BNP Capital director Daniel Mahlangu has told the State Capture Commission he did not know his company flouted tender regulations and was working with former SAA chairperson Dudu Myeni’s adviser when it won an SAA tender to provide financial advice and later source R15-billion.
BNP Capital established a joint venture with Masotsha Mngadi’s In Line Trading in 2016 and won a tender to advise SAA on debt relief funding. Without going to tender, the deal was later expanded for BNP to source R15-billion for the airline.
BNP wanted to charge R2.6-million for its first deal and was set to make R256-million for raising the R15-billion for the cash-strapped airline, around R30-million more than BNP had quoted for its work.
Testifying at the commission on Thursday and Friday, Mahlangu claimed he did not know Mngadi was Myeni’s personal adviser or that he worked at Nedbank at the time. Mngadi handled all communication with SAA, and Mahlangu never met any of the airline’s officials.
This is despite Mngadi requesting all references to himself be removed from BNP and In Line’s tender bid at the last minute. The consortium won the bid in February 2016 despite failing to provide the required BBBEE certificate, a pricing schedule, or documents related to its joint venture.
The bid said In Line’s Brandon King would play a senior role but King had already resigned from the company.
“We realised that actually there were bigger protagonists at play and we find ourselves sort of in between being scapegoats for some of them,” said Mahlangu, finishing his testimony on Friday.
Former acting SAA CFO Phumeza Nhantsi has testified that Myeni told her Mngadi was her personal adviser. He drafted correspondence with SAA on behalf of BNP and even added Mahlangu’s digital signature. Mahlangu said he would check “some, not all of them” before the correspondence was sent.
“We just assumed whatever he was bringing to the party was the gospel of truth,” said Mahlangu, claiming to trust Mngadi because he brought the business opportunity to BNP’s attention.
Evidence leaders questioned Mahlangu on his company’s failure to inform SAA that its licence had been suspended by the Financial Services Board (FSB) and the cancellation fee it tried to charge the airline.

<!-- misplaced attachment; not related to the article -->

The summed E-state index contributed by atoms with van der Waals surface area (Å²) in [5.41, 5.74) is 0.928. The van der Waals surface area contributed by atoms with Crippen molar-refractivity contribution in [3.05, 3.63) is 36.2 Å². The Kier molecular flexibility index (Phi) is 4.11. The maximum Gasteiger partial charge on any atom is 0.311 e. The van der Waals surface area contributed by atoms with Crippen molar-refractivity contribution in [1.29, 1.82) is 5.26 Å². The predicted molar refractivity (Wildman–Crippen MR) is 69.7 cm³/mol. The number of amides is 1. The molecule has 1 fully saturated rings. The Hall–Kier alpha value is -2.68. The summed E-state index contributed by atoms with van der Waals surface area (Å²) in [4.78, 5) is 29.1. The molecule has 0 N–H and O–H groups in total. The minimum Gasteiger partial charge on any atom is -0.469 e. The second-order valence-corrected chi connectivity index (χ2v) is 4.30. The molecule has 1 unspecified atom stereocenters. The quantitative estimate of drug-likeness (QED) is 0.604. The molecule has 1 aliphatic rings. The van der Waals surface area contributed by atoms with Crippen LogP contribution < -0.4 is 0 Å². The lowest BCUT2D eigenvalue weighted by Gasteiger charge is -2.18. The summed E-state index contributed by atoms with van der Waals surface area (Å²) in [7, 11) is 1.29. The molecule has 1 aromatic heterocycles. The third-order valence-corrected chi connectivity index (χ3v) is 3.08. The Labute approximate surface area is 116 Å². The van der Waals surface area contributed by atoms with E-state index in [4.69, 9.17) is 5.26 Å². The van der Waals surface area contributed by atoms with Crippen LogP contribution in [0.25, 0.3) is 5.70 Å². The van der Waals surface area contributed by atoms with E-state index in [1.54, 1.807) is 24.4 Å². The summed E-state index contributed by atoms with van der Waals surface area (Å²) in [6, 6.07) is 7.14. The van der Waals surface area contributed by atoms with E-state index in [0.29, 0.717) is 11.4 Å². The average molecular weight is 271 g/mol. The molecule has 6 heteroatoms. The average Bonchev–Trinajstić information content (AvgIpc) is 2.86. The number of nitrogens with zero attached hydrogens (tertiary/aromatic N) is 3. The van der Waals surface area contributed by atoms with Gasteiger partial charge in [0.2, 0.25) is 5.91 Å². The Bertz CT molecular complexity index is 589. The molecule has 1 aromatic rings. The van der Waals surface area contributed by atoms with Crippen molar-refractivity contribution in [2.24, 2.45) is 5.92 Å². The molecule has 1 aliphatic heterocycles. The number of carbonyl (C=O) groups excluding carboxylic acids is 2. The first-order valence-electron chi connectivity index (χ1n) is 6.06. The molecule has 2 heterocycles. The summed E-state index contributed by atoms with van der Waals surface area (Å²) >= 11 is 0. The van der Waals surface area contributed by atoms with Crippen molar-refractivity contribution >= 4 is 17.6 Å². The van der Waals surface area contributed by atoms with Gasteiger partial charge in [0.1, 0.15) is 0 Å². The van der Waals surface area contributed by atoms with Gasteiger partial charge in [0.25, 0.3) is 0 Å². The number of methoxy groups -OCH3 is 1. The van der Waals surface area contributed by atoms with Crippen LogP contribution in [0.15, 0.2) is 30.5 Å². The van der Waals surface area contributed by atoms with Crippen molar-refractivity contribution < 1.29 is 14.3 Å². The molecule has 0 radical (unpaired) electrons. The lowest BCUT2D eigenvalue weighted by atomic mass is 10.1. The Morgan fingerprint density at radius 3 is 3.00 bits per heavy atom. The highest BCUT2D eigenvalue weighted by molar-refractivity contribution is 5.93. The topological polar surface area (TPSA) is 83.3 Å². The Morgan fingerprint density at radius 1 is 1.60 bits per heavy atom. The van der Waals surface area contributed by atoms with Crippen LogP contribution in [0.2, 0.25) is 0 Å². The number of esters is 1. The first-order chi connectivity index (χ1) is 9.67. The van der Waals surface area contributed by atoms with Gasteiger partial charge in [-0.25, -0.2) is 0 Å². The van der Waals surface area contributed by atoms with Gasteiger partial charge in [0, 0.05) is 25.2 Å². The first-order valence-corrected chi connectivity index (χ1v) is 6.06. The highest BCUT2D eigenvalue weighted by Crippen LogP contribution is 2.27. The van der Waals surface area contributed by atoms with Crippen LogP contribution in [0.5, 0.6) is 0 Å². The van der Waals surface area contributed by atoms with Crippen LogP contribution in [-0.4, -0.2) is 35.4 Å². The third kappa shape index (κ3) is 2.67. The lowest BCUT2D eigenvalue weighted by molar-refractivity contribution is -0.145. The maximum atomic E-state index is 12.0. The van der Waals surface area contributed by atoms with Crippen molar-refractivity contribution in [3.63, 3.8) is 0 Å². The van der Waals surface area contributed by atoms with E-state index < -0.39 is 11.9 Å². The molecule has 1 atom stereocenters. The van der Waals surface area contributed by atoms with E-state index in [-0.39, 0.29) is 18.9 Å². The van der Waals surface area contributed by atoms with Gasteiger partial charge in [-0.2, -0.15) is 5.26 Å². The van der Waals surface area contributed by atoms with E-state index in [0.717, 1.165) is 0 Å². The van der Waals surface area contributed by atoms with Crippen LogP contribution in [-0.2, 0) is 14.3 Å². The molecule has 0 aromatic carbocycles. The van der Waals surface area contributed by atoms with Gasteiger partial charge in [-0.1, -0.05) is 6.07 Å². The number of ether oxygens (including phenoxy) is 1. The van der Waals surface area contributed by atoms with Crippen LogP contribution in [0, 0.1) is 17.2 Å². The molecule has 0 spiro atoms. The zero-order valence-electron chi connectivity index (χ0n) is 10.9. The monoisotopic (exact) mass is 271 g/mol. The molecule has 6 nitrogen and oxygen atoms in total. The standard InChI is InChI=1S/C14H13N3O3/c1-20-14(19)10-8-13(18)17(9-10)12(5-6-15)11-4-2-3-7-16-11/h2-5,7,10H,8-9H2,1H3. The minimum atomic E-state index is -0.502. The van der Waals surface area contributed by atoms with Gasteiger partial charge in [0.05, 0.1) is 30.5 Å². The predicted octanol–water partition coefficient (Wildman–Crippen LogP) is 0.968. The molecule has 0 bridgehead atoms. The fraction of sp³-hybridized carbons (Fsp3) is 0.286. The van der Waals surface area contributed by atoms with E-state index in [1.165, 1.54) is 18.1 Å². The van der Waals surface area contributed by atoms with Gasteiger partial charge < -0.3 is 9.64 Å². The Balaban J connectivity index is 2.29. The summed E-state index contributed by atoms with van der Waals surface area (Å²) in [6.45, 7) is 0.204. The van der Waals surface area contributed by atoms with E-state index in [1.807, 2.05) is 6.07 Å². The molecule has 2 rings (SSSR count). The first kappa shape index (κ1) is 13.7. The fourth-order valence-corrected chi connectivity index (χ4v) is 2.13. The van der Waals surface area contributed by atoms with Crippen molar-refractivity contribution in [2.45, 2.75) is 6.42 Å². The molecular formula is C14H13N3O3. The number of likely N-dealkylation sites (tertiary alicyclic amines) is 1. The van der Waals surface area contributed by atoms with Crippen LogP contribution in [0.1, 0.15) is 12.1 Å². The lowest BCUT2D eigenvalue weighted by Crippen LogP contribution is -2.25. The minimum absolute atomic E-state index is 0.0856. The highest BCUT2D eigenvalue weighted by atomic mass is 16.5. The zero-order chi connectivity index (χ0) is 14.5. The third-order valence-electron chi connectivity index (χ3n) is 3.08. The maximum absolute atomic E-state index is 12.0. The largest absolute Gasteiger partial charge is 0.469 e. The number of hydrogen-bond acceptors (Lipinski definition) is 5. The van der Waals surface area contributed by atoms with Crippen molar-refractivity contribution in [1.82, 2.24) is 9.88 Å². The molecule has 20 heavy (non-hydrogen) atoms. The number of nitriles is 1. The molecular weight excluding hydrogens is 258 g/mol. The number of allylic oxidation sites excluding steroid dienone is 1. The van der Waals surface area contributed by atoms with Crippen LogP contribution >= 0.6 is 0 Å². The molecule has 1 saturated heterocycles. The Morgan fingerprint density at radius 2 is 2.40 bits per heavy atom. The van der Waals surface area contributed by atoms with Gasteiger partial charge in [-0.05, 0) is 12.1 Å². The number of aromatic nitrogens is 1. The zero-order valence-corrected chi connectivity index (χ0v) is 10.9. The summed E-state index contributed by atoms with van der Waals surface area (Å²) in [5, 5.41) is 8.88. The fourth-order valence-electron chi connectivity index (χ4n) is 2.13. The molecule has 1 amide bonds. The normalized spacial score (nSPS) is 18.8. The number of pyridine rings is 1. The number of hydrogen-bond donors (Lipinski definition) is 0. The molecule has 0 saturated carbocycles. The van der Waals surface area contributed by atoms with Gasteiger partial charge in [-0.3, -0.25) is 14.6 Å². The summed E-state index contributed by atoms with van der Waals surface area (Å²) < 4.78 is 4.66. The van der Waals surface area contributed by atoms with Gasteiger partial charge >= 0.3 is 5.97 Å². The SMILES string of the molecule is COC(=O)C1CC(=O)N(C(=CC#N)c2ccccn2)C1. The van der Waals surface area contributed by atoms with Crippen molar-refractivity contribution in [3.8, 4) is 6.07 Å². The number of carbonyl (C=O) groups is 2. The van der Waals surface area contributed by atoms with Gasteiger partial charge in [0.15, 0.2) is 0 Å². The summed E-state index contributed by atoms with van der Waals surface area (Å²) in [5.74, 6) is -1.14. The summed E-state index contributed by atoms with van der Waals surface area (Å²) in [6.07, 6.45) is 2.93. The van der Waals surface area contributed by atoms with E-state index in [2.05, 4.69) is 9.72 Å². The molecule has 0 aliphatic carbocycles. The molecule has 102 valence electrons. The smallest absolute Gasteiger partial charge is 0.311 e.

Mahlangu claimed BNP informed SAA its licence had been suspended in May 2016 but Nhantsi testified that she was not notified. A July 2016 letter from BNP did not mention its licence had been suspended.
BNP would not have been awarded its lucrative contract extension had SAA have known about the suspension, Mahlangu admitted.
SAA cancelled BNP’s contract after the deal became public and civic organisation Outa launched a legal campaign, but Myeni is said to have pressured Nhantsi and the board to pay the company a cancellation fee of R49.9-million, which only she voted for.
Mahlangu denied that BNP’s contracts included a cancellation fee or that he had pressured SAA to pay. He said BNP was only entitled to a cancellation fee if it had finished sourcing the R15-billion and SAA decided not to utilise it. Evidence leaders however detailed the contracts, which suggested that BNP had successfully negotiated a sweetheart deal if its services were terminated.
Despite blaming Mngadi for bypassing BNP to communicate with SAA, Mahlangu met his former business partner in 2017 and signed an affidavit he said was meant to put the record straight. His affidavit, however, failed to mention Mngadi’s role in the joint venture or that he requested not to be named in official documents.
Former SAA treasurer Cynthia Stimpel told the commission BNP’s contract was awarded for work already completed by her department.
Mahlangu on Friday alleged that Stimpel wanted to limit SAA’s finance deals to the country’s large, established banks.
“The big banks had basically captured SAA,” he said before chairperson Deputy Chief Justice Raymond Zondo cut him off.
The commission continues. DM
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